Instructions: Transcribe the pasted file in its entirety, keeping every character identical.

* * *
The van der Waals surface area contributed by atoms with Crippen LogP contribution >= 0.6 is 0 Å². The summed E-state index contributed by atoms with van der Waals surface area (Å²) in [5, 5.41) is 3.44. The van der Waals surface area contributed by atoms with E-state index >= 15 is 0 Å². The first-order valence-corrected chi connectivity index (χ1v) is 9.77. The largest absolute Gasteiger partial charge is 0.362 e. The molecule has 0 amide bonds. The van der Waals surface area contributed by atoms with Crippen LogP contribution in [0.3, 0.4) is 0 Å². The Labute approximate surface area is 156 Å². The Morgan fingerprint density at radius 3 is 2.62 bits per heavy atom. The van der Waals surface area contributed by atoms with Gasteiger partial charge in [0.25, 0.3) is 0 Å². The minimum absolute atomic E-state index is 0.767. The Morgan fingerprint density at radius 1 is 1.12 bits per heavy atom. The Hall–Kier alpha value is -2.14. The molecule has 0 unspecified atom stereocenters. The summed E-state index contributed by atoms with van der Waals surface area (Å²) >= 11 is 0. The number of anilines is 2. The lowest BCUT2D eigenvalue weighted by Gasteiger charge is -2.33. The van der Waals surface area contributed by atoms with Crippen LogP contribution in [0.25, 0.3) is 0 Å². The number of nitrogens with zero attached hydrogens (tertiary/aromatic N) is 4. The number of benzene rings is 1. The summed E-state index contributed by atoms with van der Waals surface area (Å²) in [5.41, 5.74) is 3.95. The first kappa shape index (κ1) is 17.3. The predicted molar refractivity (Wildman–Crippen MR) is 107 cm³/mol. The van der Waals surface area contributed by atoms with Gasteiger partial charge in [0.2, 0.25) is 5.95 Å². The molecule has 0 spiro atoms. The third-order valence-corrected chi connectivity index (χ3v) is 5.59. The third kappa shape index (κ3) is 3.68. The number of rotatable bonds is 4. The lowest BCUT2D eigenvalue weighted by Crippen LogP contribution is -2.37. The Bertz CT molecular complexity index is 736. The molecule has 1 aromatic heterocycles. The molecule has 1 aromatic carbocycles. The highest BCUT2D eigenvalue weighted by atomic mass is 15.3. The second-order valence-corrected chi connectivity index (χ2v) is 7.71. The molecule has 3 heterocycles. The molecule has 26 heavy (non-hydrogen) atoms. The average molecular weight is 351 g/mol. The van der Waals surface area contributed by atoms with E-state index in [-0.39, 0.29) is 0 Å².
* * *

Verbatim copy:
The van der Waals surface area contributed by atoms with Crippen LogP contribution >= 0.6 is 0 Å². The summed E-state index contributed by atoms with van der Waals surface area (Å²) in [5, 5.41) is 3.44. The van der Waals surface area contributed by atoms with E-state index >= 15 is 0 Å². The first-order valence-corrected chi connectivity index (χ1v) is 9.77. The largest absolute Gasteiger partial charge is 0.362 e. The molecule has 0 amide bonds. The van der Waals surface area contributed by atoms with Crippen LogP contribution in [0.3, 0.4) is 0 Å². The Labute approximate surface area is 156 Å². The Morgan fingerprint density at radius 3 is 2.62 bits per heavy atom. The van der Waals surface area contributed by atoms with Gasteiger partial charge in [0.25, 0.3) is 0 Å². The minimum absolute atomic E-state index is 0.767. The Morgan fingerprint density at radius 1 is 1.12 bits per heavy atom. The Hall–Kier alpha value is -2.14. The molecule has 0 unspecified atom stereocenters. The summed E-state index contributed by atoms with van der Waals surface area (Å²) >= 11 is 0. The number of anilines is 2. The lowest BCUT2D eigenvalue weighted by Gasteiger charge is -2.33. The van der Waals surface area contributed by atoms with Crippen LogP contribution in [0.25, 0.3) is 0 Å². The number of nitrogens with zero attached hydrogens (tertiary/aromatic N) is 4. The number of benzene rings is 1. The summed E-state index contributed by atoms with van der Waals surface area (Å²) in [5.41, 5.74) is 3.95. The first kappa shape index (κ1) is 17.3. The predicted molar refractivity (Wildman–Crippen MR) is 107 cm³/mol. The van der Waals surface area contributed by atoms with Gasteiger partial charge in [0.2, 0.25) is 5.95 Å². The molecule has 0 spiro atoms. The third-order valence-corrected chi connectivity index (χ3v) is 5.59. The third kappa shape index (κ3) is 3.68. The number of rotatable bonds is 4. The lowest BCUT2D eigenvalue weighted by Crippen LogP contribution is -2.37. The Bertz CT molecular complexity index is 736. The molecule has 1 aromatic heterocycles. The molecule has 1 aromatic carbocycles. The highest BCUT2D eigenvalue weighted by atomic mass is 15.3. The second-order valence-corrected chi connectivity index (χ2v) is 7.71. The molecule has 3 heterocycles. The molecule has 26 heavy (non-hydrogen) atoms. The average molecular weight is 351 g/mol. The van der Waals surface area contributed by atoms with E-state index in [-0.39, 0.29) is 0 Å².